Alternative program could lower expulsions in Milton
The district expelled 15 students in 2007-08 and seven students in 2008-09. It’s already expelled 10 so far this year.
He realized many districts around the state offer second chances to students threatened with expulsion. Milton could join those districts if the school board approves a policy to be introduced Monday to the policy committee and possibly the full board.
The “alternative to expulsion” program would allow some students facing expulsion to attend a pre-expulsion hearing with their parents. At the hearing, they’d be reinstated to school if they agree to meet certain conditions.
If the student meets the conditions over a specified period of time, the pre-expulsion hearing would be erased from his or record. If not, the student would face an expulsion hearing before the school board.
“I agree with giving kids a second chance,” Nikolay said. “Even though expulsions often lead to second chances, they still have that stigma on their record, and I think that’s pretty harsh in some cases.”
The program could apply to students with offenses such as being under the influence or in possession of drugs or alcohol or repeatedly refusing to obey school rules. Students facing more serious accusations, such as dealing drugs or bringing firearms to school, still would face an immediate expulsion hearing, Nikolay said.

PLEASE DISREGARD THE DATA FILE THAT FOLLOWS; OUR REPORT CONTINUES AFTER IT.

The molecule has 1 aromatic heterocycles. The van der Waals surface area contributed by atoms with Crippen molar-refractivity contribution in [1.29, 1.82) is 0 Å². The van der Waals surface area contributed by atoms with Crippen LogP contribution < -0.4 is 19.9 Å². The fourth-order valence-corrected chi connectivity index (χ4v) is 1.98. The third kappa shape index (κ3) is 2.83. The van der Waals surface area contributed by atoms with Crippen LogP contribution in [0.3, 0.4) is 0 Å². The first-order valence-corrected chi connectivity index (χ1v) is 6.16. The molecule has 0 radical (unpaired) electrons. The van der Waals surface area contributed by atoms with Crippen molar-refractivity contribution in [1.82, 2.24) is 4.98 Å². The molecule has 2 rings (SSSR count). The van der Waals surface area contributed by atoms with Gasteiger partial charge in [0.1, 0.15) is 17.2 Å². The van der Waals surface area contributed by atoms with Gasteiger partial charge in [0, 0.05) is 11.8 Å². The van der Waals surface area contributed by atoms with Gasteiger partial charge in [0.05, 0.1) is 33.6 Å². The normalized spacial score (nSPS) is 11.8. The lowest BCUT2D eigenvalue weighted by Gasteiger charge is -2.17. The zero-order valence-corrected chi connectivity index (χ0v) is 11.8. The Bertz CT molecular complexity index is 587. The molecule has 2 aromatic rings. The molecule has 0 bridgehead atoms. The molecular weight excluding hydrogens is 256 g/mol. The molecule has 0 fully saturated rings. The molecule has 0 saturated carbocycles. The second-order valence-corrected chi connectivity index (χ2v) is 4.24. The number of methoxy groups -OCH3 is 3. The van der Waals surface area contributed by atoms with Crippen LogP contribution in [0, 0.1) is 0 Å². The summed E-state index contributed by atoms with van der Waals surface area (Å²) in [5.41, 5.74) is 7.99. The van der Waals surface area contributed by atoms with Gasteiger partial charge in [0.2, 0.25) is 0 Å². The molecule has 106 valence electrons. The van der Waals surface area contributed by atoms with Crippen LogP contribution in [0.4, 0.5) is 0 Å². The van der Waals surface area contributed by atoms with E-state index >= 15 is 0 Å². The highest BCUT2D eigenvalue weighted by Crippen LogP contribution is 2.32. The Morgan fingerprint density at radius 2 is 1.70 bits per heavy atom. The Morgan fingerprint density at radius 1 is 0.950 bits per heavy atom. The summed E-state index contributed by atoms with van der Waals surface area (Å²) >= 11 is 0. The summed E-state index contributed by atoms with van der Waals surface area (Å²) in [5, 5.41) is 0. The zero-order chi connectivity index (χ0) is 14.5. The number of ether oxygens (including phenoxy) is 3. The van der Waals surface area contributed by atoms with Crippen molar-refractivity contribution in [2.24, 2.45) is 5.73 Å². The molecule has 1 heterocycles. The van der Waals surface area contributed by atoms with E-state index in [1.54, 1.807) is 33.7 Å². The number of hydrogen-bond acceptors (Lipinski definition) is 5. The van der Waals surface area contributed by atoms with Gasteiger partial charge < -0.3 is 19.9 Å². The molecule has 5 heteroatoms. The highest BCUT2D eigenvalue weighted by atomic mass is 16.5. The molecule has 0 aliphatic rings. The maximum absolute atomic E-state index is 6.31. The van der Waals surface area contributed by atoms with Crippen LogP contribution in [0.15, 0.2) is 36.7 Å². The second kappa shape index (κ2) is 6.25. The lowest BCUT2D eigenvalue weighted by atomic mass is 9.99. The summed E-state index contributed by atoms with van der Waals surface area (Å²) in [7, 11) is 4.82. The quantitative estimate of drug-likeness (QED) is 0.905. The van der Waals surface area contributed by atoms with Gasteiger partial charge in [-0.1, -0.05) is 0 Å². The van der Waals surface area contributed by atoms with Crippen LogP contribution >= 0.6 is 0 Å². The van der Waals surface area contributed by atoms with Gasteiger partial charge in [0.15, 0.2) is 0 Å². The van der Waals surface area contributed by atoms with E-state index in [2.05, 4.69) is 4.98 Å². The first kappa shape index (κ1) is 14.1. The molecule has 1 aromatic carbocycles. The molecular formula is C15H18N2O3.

Janesville has had a similar program for several years, said Marge Hallenbeck, director of at-risk and multicultural programs. The students return to school with conditions such as drug and alcohol counseling, closed lunch and no discipline problems. Typically, if the student meets the conditions for a semester, the expulsion is expunged.
“It’s kind of hanging over their heads while they’re (back at school), and if they’re successful, it goes away,” Hallenbeck said.
Besides following school rules, students in the Milton program could have to:
-- Submit to drug testing.
-- Participate in mentorship or extracurricular activities.
-- Attend drug and alcohol classes.
-- Participate in counseling.
-- Pay restitution.
Nikolay believes more than 80 percent of students facing expulsion would be eligible for the program. Nine of the 10 students expelled so far this year would have qualified, he said.
Besides helping students, the program could save the district money because it wouldn’t have to pay the legal fees and transcription costs involved in an expulsion hearing, Nikolay said.